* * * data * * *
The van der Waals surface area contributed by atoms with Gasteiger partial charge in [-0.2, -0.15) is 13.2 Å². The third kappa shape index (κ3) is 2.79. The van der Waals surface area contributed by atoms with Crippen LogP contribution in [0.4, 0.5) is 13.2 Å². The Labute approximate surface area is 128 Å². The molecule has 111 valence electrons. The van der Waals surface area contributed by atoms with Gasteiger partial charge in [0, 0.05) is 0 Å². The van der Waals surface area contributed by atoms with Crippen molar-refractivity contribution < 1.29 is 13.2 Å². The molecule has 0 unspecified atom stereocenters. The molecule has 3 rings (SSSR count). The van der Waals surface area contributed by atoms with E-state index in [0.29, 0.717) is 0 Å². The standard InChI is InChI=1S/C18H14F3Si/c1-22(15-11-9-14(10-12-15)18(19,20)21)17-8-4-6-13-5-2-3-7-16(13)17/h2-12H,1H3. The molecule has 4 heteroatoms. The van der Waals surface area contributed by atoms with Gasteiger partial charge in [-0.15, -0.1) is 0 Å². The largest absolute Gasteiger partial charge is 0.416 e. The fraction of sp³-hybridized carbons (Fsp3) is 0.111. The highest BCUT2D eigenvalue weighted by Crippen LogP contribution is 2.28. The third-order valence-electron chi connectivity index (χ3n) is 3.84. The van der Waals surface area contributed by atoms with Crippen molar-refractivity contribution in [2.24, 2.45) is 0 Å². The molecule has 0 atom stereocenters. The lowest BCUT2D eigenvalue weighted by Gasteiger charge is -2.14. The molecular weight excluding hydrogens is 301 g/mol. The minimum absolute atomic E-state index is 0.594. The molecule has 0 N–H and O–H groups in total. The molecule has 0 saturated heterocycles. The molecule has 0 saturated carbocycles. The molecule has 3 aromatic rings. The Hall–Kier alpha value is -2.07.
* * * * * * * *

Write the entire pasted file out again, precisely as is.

The van der Waals surface area contributed by atoms with Gasteiger partial charge in [-0.2, -0.15) is 13.2 Å². The third kappa shape index (κ3) is 2.79. The van der Waals surface area contributed by atoms with Crippen LogP contribution in [0.4, 0.5) is 13.2 Å². The Labute approximate surface area is 128 Å². The molecule has 111 valence electrons. The van der Waals surface area contributed by atoms with Gasteiger partial charge in [0, 0.05) is 0 Å². The van der Waals surface area contributed by atoms with Crippen molar-refractivity contribution < 1.29 is 13.2 Å². The molecule has 0 unspecified atom stereocenters. The molecule has 3 rings (SSSR count). The van der Waals surface area contributed by atoms with E-state index in [0.29, 0.717) is 0 Å². The standard InChI is InChI=1S/C18H14F3Si/c1-22(15-11-9-14(10-12-15)18(19,20)21)17-8-4-6-13-5-2-3-7-16(13)17/h2-12H,1H3. The molecule has 4 heteroatoms. The van der Waals surface area contributed by atoms with Gasteiger partial charge in [-0.15, -0.1) is 0 Å². The largest absolute Gasteiger partial charge is 0.416 e. The fraction of sp³-hybridized carbons (Fsp3) is 0.111. The highest BCUT2D eigenvalue weighted by Crippen LogP contribution is 2.28. The third-order valence-electron chi connectivity index (χ3n) is 3.84. The van der Waals surface area contributed by atoms with Crippen molar-refractivity contribution in [2.24, 2.45) is 0 Å². The molecule has 0 atom stereocenters. The lowest BCUT2D eigenvalue weighted by Gasteiger charge is -2.14. The molecular weight excluding hydrogens is 301 g/mol. The minimum absolute atomic E-state index is 0.594. The molecule has 0 N–H and O–H groups in total. The molecule has 0 saturated heterocycles. The molecule has 0 saturated carbocycles. The molecule has 3 aromatic rings. The Hall–Kier alpha value is -2.07.